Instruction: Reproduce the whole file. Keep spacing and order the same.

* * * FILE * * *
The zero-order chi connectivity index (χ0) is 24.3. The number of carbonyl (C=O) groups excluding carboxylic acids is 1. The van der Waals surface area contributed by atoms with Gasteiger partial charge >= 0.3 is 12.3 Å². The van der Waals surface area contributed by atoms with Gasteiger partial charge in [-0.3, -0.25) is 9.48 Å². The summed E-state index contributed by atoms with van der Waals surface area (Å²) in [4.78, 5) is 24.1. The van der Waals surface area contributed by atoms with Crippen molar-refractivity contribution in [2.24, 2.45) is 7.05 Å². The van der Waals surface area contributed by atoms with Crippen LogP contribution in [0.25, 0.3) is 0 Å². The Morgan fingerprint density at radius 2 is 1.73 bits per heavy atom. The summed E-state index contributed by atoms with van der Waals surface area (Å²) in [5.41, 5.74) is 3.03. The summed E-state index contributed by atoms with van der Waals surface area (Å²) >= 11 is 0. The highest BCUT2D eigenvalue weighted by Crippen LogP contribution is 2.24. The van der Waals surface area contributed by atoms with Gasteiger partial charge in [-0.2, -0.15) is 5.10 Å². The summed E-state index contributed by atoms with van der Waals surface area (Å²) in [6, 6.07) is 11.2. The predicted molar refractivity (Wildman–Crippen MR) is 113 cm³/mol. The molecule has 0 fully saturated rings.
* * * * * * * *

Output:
The zero-order chi connectivity index (χ0) is 24.3. The number of carbonyl (C=O) groups excluding carboxylic acids is 1. The van der Waals surface area contributed by atoms with Gasteiger partial charge >= 0.3 is 12.3 Å². The van der Waals surface area contributed by atoms with Gasteiger partial charge in [-0.3, -0.25) is 9.48 Å². The summed E-state index contributed by atoms with van der Waals surface area (Å²) in [4.78, 5) is 24.1. The van der Waals surface area contributed by atoms with Crippen molar-refractivity contribution in [2.24, 2.45) is 7.05 Å². The van der Waals surface area contributed by atoms with Crippen LogP contribution in [0.25, 0.3) is 0 Å². The Morgan fingerprint density at radius 2 is 1.73 bits per heavy atom. The summed E-state index contributed by atoms with van der Waals surface area (Å²) in [5.41, 5.74) is 3.03. The summed E-state index contributed by atoms with van der Waals surface area (Å²) >= 11 is 0. The highest BCUT2D eigenvalue weighted by Crippen LogP contribution is 2.24. The van der Waals surface area contributed by atoms with Gasteiger partial charge in [-0.2, -0.15) is 5.10 Å². The summed E-state index contributed by atoms with van der Waals surface area (Å²) in [6, 6.07) is 11.2. The predicted molar refractivity (Wildman–Crippen MR) is 113 cm³/mol. The molecule has 0 fully saturated rings.